I currently use a Dell G15 laptop for work. It has served me well for a little over a year, but recently it has been struggling a little with my day-to-day workload. It came with 32GB of RAM — the highest possible specification at the time — but that is apparently no longer enough for me.
For a recent project, I was working on a Rust library used in an Android app. That meant running the usual glut of Android tools (Android Studio, an emulator and at least one Gradle daemon) alongside a normal IDE (IntelliJ IDEA). Throw in a web browser and a couple of electron apps, and I often managed to use all 32GB.
When you start swapping memory out to an encrypted disk — even an SSD — it doesn’t make for great performance. At first, I tried to work around this by enabling the Linux out-of-memory (OOM) killer, but it turns out that it’s not too good with Electron apps: it will kill the large browser process, but then the small Electron wrapper will just respawn it.
Can it be upgraded or not?
The obvious solution to not having enough RAM is to add more RAM. A quick look in the manual showed this might not be possible, though. The manual includes the following “Memory specifications” table:
|Memory slots||Two SODIMM slots|
|Maximum memory configuration||32GB|
|Minimum memory configuration||8GB|
|Memory size per slot||8GB or 16GB|
|Memory configurations supported||
That unambiguously says that an upgrade from 32GB is not possible. I gave up.
Later though, I was complaining about memory issues to a friend, and he pointed out a Dell forum thread where a couple of people claim to have successfully installed dual-channel 32GB modules. Since the alternative was getting an entire new PC after only a year, I decided to give it a go.
The upgrade attempt
I ordered a pair of Crucial 32GB DDR5-4800 SODIMMs, and after they turned up dismantled the laptop. The G15 comes apart pretty normally: there are uncovered screws on the bottom holding the lower part of the case on. With those removed and some gentle prying, it pops off, and you get access to the battery, GPU and motherboard.
The first thing I saw was this:
Not one but two labels that indicate it will only accept 8GB or 16GB modules. Oh well, what’s the worst that can happen?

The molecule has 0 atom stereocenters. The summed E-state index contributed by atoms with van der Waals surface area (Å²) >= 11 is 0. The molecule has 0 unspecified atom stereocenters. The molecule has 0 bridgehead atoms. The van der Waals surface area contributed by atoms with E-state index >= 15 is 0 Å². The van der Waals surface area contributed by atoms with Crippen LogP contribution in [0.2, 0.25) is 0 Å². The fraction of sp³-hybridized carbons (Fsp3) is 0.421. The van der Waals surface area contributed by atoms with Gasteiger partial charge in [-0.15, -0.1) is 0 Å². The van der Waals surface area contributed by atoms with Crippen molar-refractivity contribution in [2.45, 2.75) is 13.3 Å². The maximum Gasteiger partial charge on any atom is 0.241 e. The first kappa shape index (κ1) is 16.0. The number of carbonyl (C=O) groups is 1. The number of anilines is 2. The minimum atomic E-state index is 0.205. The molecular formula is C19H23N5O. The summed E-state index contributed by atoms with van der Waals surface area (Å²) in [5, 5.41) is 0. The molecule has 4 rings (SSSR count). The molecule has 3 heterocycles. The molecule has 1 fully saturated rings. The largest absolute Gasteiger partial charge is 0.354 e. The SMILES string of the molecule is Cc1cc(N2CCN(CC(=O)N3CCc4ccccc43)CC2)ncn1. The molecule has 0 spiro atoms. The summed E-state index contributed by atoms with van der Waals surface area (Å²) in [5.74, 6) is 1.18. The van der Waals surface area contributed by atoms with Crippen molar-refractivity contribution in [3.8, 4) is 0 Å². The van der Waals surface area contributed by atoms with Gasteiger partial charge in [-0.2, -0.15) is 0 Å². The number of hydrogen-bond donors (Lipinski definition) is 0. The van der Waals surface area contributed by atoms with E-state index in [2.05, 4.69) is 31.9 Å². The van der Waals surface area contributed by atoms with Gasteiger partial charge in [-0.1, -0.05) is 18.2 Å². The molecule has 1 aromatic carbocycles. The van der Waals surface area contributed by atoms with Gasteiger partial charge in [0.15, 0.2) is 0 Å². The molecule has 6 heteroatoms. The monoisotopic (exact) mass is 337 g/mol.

I dutifully installed the new modules, reconnected the battery and put the case back together. I pressed the power button, and… nothing. None of the usual garish lights that immediately come on, no screen output, just a dead laptop. After reading some more of the user manual, I found that there is a tiny status LED on the side next to the ethernet port. Forcing the laptop to power off and back on again, the status LED blinked a distress code at me: 2 amber blinks, 4 white blinks. The manual says that is — unsurprisingly — a memory fault.
I figured at this point that the manual and labels on the motherboard were probably right. I took the laptop apart again, reinstalled the original 2x16GB modules, reassembled it, and pressed the power button. It didn’t boot. I don’t spend a lot of time fiddling inside computers, but I’ve done it enough that I’m reasonably confident I can’t entirely break a computer while swapping some RAM modules. I took to Googling, and found an interesting article that said Dell laptops don’t like to boot after RAM changes unless you clear the CMOS by popping out the battery for 15 minutes.
I opened the laptop up, and looked around for the CMOS battery. There wasn’t one. Turns out they don’t exist any more. I left the main battery disconnected for a while to see if it would help, and it didn’t.
I started to get worried: if I couldn’t fix this, I wouldn’t be able to work until I got a new PC, and that wasn’t really in my budget at the minute. I sat reading old forum threads and help guides, none of which were actually useful. Out of nowhere, though, the laptop booted up.
Naturally, I immediately shut the laptop down again, opened it up, and switched back to the new RAM modules. Then I turned it on again and sat waiting. After about 15 minutes of it looking totally dead, it turned on and showed a BIOS warning about the hardware configuration being changed. It then booted perfectly normally, and all 64GB of RAM was visible and usable.
My theory is that the forum threads were right: Dell laptops are funny about RAM upgrades. But somehow in removing the physical CMOS battery, they’ve kept the same “you have to wait 15 minutes” behaviour just without any indication that’s what’s happening. Regardless, I now have enough RAM even for the greediest of IDEs and Electron apps.
Bizarrely, the maximum spec has decreased to 16GB since then. ↩︎
In the generic sense. I use Kagi these days. ↩︎
On my phone because, y’know, the laptop was busted. ↩︎